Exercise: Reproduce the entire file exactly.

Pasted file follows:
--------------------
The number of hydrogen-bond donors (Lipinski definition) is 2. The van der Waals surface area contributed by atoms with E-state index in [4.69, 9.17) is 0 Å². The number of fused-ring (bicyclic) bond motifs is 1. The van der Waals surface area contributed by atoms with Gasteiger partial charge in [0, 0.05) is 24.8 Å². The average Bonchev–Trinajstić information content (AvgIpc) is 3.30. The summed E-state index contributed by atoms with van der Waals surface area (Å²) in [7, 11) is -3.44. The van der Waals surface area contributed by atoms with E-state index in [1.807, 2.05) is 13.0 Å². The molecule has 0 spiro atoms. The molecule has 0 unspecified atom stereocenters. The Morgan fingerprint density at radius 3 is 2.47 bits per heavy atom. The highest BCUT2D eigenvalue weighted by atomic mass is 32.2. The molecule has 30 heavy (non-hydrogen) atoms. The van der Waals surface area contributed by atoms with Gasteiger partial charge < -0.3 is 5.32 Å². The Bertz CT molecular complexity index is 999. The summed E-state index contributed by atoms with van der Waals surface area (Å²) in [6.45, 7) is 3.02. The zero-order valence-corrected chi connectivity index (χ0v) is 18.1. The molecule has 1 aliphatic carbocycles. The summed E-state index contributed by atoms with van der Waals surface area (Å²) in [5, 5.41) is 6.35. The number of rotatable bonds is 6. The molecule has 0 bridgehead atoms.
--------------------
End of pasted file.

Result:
The number of hydrogen-bond donors (Lipinski definition) is 2. The van der Waals surface area contributed by atoms with E-state index in [4.69, 9.17) is 0 Å². The number of fused-ring (bicyclic) bond motifs is 1. The van der Waals surface area contributed by atoms with Gasteiger partial charge in [0, 0.05) is 24.8 Å². The average Bonchev–Trinajstić information content (AvgIpc) is 3.30. The summed E-state index contributed by atoms with van der Waals surface area (Å²) in [7, 11) is -3.44. The van der Waals surface area contributed by atoms with E-state index in [1.807, 2.05) is 13.0 Å². The molecule has 0 spiro atoms. The molecule has 0 unspecified atom stereocenters. The Morgan fingerprint density at radius 3 is 2.47 bits per heavy atom. The highest BCUT2D eigenvalue weighted by atomic mass is 32.2. The molecule has 30 heavy (non-hydrogen) atoms. The van der Waals surface area contributed by atoms with Gasteiger partial charge < -0.3 is 5.32 Å². The Bertz CT molecular complexity index is 999. The summed E-state index contributed by atoms with van der Waals surface area (Å²) in [6.45, 7) is 3.02. The zero-order valence-corrected chi connectivity index (χ0v) is 18.1. The molecule has 1 aliphatic carbocycles. The summed E-state index contributed by atoms with van der Waals surface area (Å²) in [5, 5.41) is 6.35. The number of rotatable bonds is 6. The molecule has 0 bridgehead atoms.